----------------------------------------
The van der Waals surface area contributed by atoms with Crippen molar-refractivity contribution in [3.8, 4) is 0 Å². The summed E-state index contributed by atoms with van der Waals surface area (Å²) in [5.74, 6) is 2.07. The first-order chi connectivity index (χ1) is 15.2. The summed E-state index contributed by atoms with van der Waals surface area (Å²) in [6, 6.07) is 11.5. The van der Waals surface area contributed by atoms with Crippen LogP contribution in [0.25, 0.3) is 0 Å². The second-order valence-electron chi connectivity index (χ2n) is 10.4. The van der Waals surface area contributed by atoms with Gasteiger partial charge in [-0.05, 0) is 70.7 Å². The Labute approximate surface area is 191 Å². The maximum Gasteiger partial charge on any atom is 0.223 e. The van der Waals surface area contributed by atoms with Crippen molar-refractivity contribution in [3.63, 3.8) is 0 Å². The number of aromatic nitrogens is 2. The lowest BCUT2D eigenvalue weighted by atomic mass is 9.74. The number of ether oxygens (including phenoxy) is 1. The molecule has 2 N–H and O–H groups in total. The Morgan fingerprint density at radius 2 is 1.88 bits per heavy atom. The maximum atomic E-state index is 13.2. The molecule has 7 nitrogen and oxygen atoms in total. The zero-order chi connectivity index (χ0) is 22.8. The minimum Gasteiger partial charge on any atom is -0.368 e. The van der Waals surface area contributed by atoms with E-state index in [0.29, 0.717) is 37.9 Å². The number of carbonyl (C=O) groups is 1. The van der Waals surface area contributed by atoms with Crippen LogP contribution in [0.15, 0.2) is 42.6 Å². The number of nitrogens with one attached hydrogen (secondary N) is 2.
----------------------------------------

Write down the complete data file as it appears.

The van der Waals surface area contributed by atoms with Crippen molar-refractivity contribution in [3.8, 4) is 0 Å². The summed E-state index contributed by atoms with van der Waals surface area (Å²) in [5.74, 6) is 2.07. The first-order chi connectivity index (χ1) is 15.2. The summed E-state index contributed by atoms with van der Waals surface area (Å²) in [6, 6.07) is 11.5. The van der Waals surface area contributed by atoms with Crippen LogP contribution in [0.25, 0.3) is 0 Å². The second-order valence-electron chi connectivity index (χ2n) is 10.4. The van der Waals surface area contributed by atoms with Gasteiger partial charge in [-0.05, 0) is 70.7 Å². The Labute approximate surface area is 191 Å². The maximum Gasteiger partial charge on any atom is 0.223 e. The van der Waals surface area contributed by atoms with Crippen molar-refractivity contribution in [3.63, 3.8) is 0 Å². The number of aromatic nitrogens is 2. The lowest BCUT2D eigenvalue weighted by atomic mass is 9.74. The number of ether oxygens (including phenoxy) is 1. The molecule has 2 N–H and O–H groups in total. The Morgan fingerprint density at radius 2 is 1.88 bits per heavy atom. The maximum atomic E-state index is 13.2. The molecule has 7 nitrogen and oxygen atoms in total. The zero-order chi connectivity index (χ0) is 22.8. The minimum Gasteiger partial charge on any atom is -0.368 e. The van der Waals surface area contributed by atoms with E-state index in [0.29, 0.717) is 37.9 Å². The number of carbonyl (C=O) groups is 1. The van der Waals surface area contributed by atoms with Crippen LogP contribution in [0.15, 0.2) is 42.6 Å². The number of nitrogens with one attached hydrogen (secondary N) is 2.